With a name like Jules (actually my real name is Julie but I really hate it – so don’t tell anyone), and a food blog, AND a passion for all things French, I’d be lying if I said I didn’t strongly identify with the story of Julie and Julia. What can I say, I LOVED the movie and since then I seem to have become a bit of a Julie and Julia stalker. Well in the literary arena at least.
This year I’ve managed to read Julie Powell’s story of her year of cooking (and blogging) dangerously, Julia Child’s autobiography that focuses on the years of her life that she lived in France – or La Belle F – as she called it. And most recently I’ve been wading through the enormous body of work that is Child’s Mastering the Art of French Cooking – Volume 1.
While it’s about as far from minimalist cooking as one can get, I’ve still loved Julia’s approach to food and cooking. It’s hard to resist her obvious passion. And so I thought I’d share with you a few of the pearls of wisdom I’ve learned from both Julie and Julia. And while we’re at it my new favourite, Julia-inspired dinner party dessert as well – chocolate clafoutis – so simple with only 5 ingredients and seriously good.
lessons from mastering the art of french cooking
you are never too old to learn to cook
Julia Child was 37 when she first enrolled in Le Cordon Bleu cooking school and got serious about learning to cook. And while I know 37 isn’t that ancient, it’s pretty inspiring that she went on to have such an amazing career as a cookbook author and TV presenter.
there are 3 secrets to sauteeing
i. the fat or oil must be very hot
ii. the food must be dry – otherwise a layer of steam forms that prevents browning and searing
iii. the pan must not be crowded – again to avoid steaming
sour cream cannot be substituted for creme fraiche
According to Julia, creme fraiche has been naturally fermented to produce a nutty rather than sour product that doesn’t curdle when boiled.
To make your own creme fraiche, mix together 1 teaspoon buttermilk with 1 cup whipping cream. Keep between 15C – 30C (60F – 85F) for about 8 hours then refrigerate.
classical french cooking doesn’t use olive oil
Apparently the olive oil flavour is too strong, so neutral oils from peanuts or corn are favoured.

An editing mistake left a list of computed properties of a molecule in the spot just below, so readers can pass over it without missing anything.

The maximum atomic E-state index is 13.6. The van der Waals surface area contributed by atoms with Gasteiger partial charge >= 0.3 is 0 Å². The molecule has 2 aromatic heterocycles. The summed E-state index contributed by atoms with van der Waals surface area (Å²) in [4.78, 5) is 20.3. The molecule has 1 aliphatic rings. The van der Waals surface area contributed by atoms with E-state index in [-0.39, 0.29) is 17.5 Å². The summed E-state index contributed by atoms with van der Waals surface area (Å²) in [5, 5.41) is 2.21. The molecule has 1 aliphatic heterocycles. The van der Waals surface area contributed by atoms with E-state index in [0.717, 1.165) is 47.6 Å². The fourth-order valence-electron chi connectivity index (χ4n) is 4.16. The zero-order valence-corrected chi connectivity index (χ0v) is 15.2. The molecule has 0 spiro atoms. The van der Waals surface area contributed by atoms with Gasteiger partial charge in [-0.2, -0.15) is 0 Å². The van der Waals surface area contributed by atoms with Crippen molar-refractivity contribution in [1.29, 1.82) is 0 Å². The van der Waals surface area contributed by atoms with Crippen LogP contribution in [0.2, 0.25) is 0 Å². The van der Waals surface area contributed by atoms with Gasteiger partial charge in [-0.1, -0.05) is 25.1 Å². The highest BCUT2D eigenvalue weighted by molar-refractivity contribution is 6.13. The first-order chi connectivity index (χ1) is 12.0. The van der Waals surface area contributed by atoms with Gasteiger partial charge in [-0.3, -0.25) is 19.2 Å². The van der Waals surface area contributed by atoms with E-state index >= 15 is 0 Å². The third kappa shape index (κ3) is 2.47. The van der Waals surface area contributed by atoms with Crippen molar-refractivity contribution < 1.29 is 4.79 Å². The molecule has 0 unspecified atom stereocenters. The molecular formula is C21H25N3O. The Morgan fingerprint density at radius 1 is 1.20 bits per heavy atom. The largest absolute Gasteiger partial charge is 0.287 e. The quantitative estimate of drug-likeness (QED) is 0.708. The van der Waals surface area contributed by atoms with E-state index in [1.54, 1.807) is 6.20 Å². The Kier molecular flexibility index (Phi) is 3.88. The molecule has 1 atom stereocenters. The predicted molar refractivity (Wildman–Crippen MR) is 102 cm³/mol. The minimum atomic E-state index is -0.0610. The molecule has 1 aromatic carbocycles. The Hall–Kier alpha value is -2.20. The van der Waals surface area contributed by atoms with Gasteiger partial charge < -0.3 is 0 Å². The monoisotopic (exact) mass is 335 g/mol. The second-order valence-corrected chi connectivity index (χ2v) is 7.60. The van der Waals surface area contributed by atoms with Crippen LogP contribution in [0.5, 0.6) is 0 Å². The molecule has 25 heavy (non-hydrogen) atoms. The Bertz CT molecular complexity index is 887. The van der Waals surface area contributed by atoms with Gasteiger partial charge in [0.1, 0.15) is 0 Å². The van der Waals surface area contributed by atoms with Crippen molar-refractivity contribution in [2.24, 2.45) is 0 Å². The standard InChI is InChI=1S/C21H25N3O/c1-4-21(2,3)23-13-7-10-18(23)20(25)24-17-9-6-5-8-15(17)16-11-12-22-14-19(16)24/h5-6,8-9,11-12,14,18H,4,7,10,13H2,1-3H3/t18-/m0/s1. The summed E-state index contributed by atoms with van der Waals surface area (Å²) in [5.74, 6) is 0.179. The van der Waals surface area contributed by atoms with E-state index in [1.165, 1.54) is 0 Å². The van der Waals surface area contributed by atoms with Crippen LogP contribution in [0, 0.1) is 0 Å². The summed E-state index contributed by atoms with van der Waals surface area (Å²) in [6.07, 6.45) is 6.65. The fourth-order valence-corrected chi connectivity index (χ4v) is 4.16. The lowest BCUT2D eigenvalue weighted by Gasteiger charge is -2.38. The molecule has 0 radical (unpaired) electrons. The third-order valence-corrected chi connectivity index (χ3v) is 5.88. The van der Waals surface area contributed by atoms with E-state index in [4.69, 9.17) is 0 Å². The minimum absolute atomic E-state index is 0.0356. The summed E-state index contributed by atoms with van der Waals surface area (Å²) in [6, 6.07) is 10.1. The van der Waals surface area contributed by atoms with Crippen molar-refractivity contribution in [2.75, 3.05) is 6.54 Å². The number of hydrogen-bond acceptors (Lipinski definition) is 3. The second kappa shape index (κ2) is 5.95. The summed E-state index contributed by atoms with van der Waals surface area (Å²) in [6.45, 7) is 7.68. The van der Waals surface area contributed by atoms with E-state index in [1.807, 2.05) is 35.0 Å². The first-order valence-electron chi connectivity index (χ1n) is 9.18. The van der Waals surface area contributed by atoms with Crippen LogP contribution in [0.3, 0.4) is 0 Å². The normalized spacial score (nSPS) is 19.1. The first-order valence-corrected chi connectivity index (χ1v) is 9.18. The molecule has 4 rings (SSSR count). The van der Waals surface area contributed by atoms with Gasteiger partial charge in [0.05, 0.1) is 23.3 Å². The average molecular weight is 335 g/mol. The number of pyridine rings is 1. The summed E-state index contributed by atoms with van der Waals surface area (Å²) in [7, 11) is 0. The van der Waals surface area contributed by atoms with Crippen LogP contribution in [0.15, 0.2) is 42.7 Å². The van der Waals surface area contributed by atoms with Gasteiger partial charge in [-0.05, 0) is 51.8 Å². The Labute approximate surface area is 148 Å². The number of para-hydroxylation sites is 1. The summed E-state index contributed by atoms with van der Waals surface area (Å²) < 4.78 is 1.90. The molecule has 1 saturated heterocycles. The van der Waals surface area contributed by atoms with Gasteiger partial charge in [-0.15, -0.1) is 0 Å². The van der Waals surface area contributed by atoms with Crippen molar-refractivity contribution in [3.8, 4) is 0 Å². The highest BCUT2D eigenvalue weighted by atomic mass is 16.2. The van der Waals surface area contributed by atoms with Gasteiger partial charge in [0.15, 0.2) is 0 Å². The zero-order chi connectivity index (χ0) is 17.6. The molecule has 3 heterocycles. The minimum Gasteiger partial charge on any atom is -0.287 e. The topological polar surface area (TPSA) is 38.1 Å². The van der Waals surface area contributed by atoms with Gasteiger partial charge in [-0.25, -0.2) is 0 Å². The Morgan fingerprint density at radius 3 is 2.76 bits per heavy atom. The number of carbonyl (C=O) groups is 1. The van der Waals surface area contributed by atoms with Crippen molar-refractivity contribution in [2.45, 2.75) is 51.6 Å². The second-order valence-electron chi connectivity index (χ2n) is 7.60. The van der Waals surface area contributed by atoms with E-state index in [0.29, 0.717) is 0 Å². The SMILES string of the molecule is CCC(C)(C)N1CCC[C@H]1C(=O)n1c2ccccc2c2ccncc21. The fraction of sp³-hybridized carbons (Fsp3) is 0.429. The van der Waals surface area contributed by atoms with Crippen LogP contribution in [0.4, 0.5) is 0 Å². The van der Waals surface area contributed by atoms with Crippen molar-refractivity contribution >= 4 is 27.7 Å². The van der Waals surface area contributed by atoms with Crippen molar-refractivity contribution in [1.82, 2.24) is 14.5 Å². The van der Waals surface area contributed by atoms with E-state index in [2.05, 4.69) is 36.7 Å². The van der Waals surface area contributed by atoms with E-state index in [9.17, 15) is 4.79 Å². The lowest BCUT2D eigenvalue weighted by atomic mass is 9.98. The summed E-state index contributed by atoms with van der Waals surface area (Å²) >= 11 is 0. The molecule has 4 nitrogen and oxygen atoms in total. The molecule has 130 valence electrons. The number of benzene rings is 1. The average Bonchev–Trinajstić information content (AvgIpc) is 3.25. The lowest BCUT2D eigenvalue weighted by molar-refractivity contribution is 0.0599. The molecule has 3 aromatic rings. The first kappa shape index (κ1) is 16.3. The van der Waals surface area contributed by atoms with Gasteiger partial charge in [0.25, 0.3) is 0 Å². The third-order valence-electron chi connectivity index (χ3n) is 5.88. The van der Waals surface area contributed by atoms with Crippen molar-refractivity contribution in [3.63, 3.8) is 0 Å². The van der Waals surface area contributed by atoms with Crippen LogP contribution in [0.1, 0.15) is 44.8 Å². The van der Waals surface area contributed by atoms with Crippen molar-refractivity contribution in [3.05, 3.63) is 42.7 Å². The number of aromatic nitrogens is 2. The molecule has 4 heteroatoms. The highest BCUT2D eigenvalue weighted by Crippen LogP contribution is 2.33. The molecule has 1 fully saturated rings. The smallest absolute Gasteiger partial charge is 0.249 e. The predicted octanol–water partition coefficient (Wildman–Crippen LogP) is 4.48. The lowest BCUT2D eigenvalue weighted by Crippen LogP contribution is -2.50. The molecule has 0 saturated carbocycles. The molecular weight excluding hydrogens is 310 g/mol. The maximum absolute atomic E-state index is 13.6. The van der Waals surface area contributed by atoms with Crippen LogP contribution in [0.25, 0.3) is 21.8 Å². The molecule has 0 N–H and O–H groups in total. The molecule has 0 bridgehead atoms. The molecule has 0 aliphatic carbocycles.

canned truffles can be improved
Apparently adding maderia, to half fill the can an hour before using the truffles improves their flavour. I’m yet to try this but I know from experience that many things are improved by the addition of fortified wine. Oh and if you happen to have an excess of said truffles, they can be frozen.
a food mill is better than a blender or food processor for pureeing soups
Apparently the food mill sieves any fibrous parts where as a processor doesn’t remove them.
diluted clam juice can be substituted for fish stock
Not that I know where to buy clam juice – but interesting none the less.
you can improve on canned (or tetra pack) chicken or beef stock
Just simmer 2 cups for 30 minutes with 2 tablespoons each of sliced onion, celery & carrot. I haven’t tried this either but will file it away for a stock emergency.
a splitting or curdling hollondaise sauce can be rescued
Just remove from the heat and whisk through a tablespoon cold water.
the secret to perfect poached eggs is FRESH eggs
Or if egg poaching scares you, substitute in soft boiled, peeled eggs. Simmer for 6 minutes (7 if straight from the fridge). Drain and cool under running water.
learning to make a good omelette is all about practice
a pinch of cream of tartar stabilises whisked egg whites
Also, whites at room temperature will increase in volume and hold more air significantly more than cold whites
the most important aspect of chicken cooking is procuring a good & flavoursome bird
Julia goes on to compare the flavour of a cheap chook to the taste of teddy bear stuffing – who knew?
stuffing warning (!)
Julia advises to avoid stuffing a chicken in advance as it can go sour – not really a new lesson but love that she calls it a ‘stuffing warning’.
french people eat hamburgers